Sunday 13 February 2022

What can I do if my cat dies at home?

The way I see it, you can do one of 3 things in terms of burial or cremation. However, before you deal with that it makes sense, I think, to spend a short some time with your cat and grieve over him or her. These are the last moment that you will be with your cat companion. 

Urn for your cat's ashes. This is for sale on . It is a very nice one.
Urn for your cat's ashes. This is for sale on . It is a very nice one.

There is a caveat here. Rabies still exists in America albeit rarely. It is possible it seems to me to get rabies from a deceased cat. Apparently, the virus remains alive inside a deceased animal for 48 hours. That possibility should be observed but this is going to be a very rare occurrence because rabies is rare and the virus is normally injected into a person via a bite. Although irrelevant to this discussion I remember a Vietnamese guy eating the brains of a monkey or dog and getting rabies. A bit mad anyway to eat the brains of a dog but I think it is a cultural thing.

Nearly all diseases affecting cats are not zoonotic which means they can't be transferred from cat to human. I'm just making a small point for the sake of completeness.

Veterinarian arranged cremation

You can take your cat to your veterinarian and ask them to make arrangements for your cat to be cremated. They will probably charge a fairly modest fee. This takes away the hassle of making these arrangements. It's convenient. The downside, as I see it, is that the ashes that you receive might not be the ashes of your cat. This is because the pet crematorium may cremate several animals at one time. Not that this should be a huge worry because all traces of DNA are removed from the animal when they are properly cremated.

Individualised cremation

A better option, if you want to go down the route of cremation, would be to telephone your local pet crematorium and make arrangements for a private cremation. You take your cat to the crematorium, meet with an individual, and they will walk you through the process. You can watch your cat been cremated and receive the ashes while you wait. It is a while-you-wait process, essentially. And it should be because you want to make sure that it is a genuine individual cremation. It needs to be supervised in my opinion.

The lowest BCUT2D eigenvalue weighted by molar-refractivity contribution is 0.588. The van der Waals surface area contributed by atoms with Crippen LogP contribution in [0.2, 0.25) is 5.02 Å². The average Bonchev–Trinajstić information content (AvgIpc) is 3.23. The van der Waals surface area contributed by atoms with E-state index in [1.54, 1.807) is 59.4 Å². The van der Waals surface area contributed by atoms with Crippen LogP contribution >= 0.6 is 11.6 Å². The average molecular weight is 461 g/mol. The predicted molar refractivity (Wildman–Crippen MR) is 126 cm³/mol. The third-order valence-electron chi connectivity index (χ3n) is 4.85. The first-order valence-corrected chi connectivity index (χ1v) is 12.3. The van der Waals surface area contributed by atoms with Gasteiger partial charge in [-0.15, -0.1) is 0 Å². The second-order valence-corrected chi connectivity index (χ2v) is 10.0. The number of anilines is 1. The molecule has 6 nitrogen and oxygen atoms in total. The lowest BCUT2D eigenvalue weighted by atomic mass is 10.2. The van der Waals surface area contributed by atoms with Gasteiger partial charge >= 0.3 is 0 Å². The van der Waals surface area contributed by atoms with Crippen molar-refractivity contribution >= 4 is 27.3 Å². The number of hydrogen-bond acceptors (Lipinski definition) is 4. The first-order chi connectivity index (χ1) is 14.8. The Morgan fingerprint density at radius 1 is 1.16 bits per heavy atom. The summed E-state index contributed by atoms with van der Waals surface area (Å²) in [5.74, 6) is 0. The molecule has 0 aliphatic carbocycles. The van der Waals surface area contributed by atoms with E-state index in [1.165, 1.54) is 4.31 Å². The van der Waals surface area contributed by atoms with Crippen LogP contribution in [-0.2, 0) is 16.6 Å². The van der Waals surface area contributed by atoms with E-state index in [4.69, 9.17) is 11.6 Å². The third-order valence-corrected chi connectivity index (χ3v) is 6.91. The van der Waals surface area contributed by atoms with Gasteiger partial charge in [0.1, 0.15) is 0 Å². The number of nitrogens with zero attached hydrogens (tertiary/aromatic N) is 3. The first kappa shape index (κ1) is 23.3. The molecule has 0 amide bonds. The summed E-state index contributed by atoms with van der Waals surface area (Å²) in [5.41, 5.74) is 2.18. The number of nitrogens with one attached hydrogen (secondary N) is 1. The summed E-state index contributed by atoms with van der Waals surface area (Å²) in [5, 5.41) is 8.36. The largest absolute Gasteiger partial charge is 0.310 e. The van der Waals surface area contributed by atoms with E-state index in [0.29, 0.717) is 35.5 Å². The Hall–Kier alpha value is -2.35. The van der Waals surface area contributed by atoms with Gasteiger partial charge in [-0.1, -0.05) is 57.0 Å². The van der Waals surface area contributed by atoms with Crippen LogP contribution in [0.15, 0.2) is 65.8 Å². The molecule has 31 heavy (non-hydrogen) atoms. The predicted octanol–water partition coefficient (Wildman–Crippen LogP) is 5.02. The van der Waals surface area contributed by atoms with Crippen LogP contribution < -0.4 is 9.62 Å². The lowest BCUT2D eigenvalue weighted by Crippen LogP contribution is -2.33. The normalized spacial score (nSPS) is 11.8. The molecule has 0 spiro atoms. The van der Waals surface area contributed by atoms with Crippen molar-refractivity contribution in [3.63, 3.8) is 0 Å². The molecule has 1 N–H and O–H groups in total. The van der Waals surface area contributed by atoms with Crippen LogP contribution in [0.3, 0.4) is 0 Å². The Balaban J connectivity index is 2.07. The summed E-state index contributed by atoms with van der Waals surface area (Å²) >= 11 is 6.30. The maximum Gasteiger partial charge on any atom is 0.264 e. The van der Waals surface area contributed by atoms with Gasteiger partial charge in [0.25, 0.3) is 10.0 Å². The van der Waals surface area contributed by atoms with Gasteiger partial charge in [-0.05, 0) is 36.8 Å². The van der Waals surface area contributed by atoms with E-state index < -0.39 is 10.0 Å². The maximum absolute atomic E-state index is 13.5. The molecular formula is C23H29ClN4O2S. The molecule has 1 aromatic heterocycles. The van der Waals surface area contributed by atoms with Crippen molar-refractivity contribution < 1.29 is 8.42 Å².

Backyard (back garden) burial

A third option is to bury your cat in your backyard or back garden (in the UK). In the UK it is perfectly legal to bury your cat in the back garden. You do not need permission for this. Just make sure that you bury him or her deep enough to avoid foxes sniffing around and digging up the body of your cat. About 3 feet should do. You might place some stones over the top or bricks is to make sure.

In the USA it isn't quite as straightforward. There are 50 states in the USA and although the vast majority allow you to bury your cat in the backyard, there are exceptions. My research indicates that: Arkansas, Vermont, Wisconsin, urban California and most of cities of Arizona do not allow people to bury their cat in the backyard. However, I can't completely trust this information and therefore for the sake of certainty it is probably advisable to telephone the local authority just to make sure you're receiving the right advice.

If it is illegal to bury your cat in the backyard, but want to bury your cat, you could make arrangements with a pet cemetery/pet crematorium to bury your cat at their facility.

Preferred option

The preferred option, I believe, must be an individualised cremation as mentioned. You can then bring your cat's ashes home and keep them there. I find this emotionally supportive. It is about emotion and not reality because as mentioned the ashes do not contain the DNA of your cat. They could be the ashes of an armchair in terms of hard science. But that doesn't matter. You arranged an individualised cremation and these are the ashes that you received. They represent your cat. It works for me.

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